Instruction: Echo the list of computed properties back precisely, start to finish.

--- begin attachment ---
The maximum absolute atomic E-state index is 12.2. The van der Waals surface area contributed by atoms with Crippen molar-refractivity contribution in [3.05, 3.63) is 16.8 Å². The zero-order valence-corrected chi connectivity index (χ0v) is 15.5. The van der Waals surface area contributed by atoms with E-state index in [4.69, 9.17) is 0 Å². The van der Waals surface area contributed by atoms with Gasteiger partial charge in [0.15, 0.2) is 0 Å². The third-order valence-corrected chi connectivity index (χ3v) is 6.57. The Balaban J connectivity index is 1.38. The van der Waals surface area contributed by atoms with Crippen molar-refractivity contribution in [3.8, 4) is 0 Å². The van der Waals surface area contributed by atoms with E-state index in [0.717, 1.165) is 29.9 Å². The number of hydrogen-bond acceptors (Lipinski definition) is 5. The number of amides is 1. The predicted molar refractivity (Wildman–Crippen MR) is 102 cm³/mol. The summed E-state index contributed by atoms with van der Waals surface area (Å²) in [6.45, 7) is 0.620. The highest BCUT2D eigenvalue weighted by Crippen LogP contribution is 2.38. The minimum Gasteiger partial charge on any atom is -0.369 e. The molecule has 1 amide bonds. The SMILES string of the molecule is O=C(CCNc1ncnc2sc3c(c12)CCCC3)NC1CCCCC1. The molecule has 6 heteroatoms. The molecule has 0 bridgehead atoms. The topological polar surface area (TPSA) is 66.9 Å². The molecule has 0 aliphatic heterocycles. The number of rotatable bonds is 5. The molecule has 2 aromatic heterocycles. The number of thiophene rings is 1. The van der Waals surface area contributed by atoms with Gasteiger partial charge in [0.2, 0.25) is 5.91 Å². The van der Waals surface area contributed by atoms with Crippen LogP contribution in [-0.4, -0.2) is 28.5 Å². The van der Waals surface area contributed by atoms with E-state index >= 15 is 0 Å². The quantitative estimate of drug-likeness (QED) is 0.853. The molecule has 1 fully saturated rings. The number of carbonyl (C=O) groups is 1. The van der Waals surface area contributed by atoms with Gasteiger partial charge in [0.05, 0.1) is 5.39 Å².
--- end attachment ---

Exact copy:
The maximum absolute atomic E-state index is 12.2. The van der Waals surface area contributed by atoms with Crippen molar-refractivity contribution in [3.05, 3.63) is 16.8 Å². The zero-order valence-corrected chi connectivity index (χ0v) is 15.5. The van der Waals surface area contributed by atoms with E-state index in [4.69, 9.17) is 0 Å². The van der Waals surface area contributed by atoms with Gasteiger partial charge in [0.15, 0.2) is 0 Å². The third-order valence-corrected chi connectivity index (χ3v) is 6.57. The Balaban J connectivity index is 1.38. The van der Waals surface area contributed by atoms with Crippen molar-refractivity contribution in [3.8, 4) is 0 Å². The van der Waals surface area contributed by atoms with E-state index in [0.717, 1.165) is 29.9 Å². The number of hydrogen-bond acceptors (Lipinski definition) is 5. The number of amides is 1. The predicted molar refractivity (Wildman–Crippen MR) is 102 cm³/mol. The summed E-state index contributed by atoms with van der Waals surface area (Å²) in [6.45, 7) is 0.620. The highest BCUT2D eigenvalue weighted by Crippen LogP contribution is 2.38. The minimum Gasteiger partial charge on any atom is -0.369 e. The molecule has 1 amide bonds. The SMILES string of the molecule is O=C(CCNc1ncnc2sc3c(c12)CCCC3)NC1CCCCC1. The molecule has 6 heteroatoms. The molecule has 0 bridgehead atoms. The topological polar surface area (TPSA) is 66.9 Å². The molecule has 0 aliphatic heterocycles. The number of rotatable bonds is 5. The molecule has 2 aromatic heterocycles. The number of thiophene rings is 1. The van der Waals surface area contributed by atoms with Gasteiger partial charge in [0.2, 0.25) is 5.91 Å². The van der Waals surface area contributed by atoms with Crippen LogP contribution in [-0.4, -0.2) is 28.5 Å². The van der Waals surface area contributed by atoms with E-state index >= 15 is 0 Å². The quantitative estimate of drug-likeness (QED) is 0.853. The molecule has 1 fully saturated rings. The number of carbonyl (C=O) groups is 1. The van der Waals surface area contributed by atoms with Gasteiger partial charge in [0.05, 0.1) is 5.39 Å².